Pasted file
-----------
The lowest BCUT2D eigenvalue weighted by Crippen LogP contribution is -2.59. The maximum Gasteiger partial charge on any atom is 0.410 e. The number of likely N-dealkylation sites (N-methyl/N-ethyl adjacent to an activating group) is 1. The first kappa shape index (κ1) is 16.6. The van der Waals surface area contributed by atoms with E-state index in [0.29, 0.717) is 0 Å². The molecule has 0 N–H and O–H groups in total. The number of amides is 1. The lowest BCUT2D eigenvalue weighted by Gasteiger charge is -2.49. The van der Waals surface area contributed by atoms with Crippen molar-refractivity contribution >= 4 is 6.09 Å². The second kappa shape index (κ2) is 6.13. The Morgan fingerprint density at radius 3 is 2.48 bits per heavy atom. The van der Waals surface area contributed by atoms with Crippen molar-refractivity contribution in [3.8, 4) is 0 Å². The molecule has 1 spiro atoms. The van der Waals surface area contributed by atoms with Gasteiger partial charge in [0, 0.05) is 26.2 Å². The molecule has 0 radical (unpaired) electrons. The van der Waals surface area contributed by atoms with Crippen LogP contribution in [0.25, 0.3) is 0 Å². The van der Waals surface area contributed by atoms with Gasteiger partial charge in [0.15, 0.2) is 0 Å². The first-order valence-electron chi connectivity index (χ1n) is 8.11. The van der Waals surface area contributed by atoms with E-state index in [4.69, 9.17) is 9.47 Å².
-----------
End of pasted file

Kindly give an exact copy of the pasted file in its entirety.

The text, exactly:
The lowest BCUT2D eigenvalue weighted by Crippen LogP contribution is -2.59. The maximum Gasteiger partial charge on any atom is 0.410 e. The number of likely N-dealkylation sites (N-methyl/N-ethyl adjacent to an activating group) is 1. The first kappa shape index (κ1) is 16.6. The van der Waals surface area contributed by atoms with E-state index in [0.29, 0.717) is 0 Å². The molecule has 0 N–H and O–H groups in total. The number of amides is 1. The lowest BCUT2D eigenvalue weighted by Gasteiger charge is -2.49. The van der Waals surface area contributed by atoms with Crippen molar-refractivity contribution >= 4 is 6.09 Å². The second kappa shape index (κ2) is 6.13. The Morgan fingerprint density at radius 3 is 2.48 bits per heavy atom. The van der Waals surface area contributed by atoms with Crippen molar-refractivity contribution in [3.8, 4) is 0 Å². The molecule has 1 spiro atoms. The van der Waals surface area contributed by atoms with Gasteiger partial charge in [0, 0.05) is 26.2 Å². The molecule has 0 radical (unpaired) electrons. The van der Waals surface area contributed by atoms with Crippen LogP contribution in [0.25, 0.3) is 0 Å². The van der Waals surface area contributed by atoms with Gasteiger partial charge in [0.15, 0.2) is 0 Å². The first-order valence-electron chi connectivity index (χ1n) is 8.11. The van der Waals surface area contributed by atoms with E-state index in [4.69, 9.17) is 9.47 Å².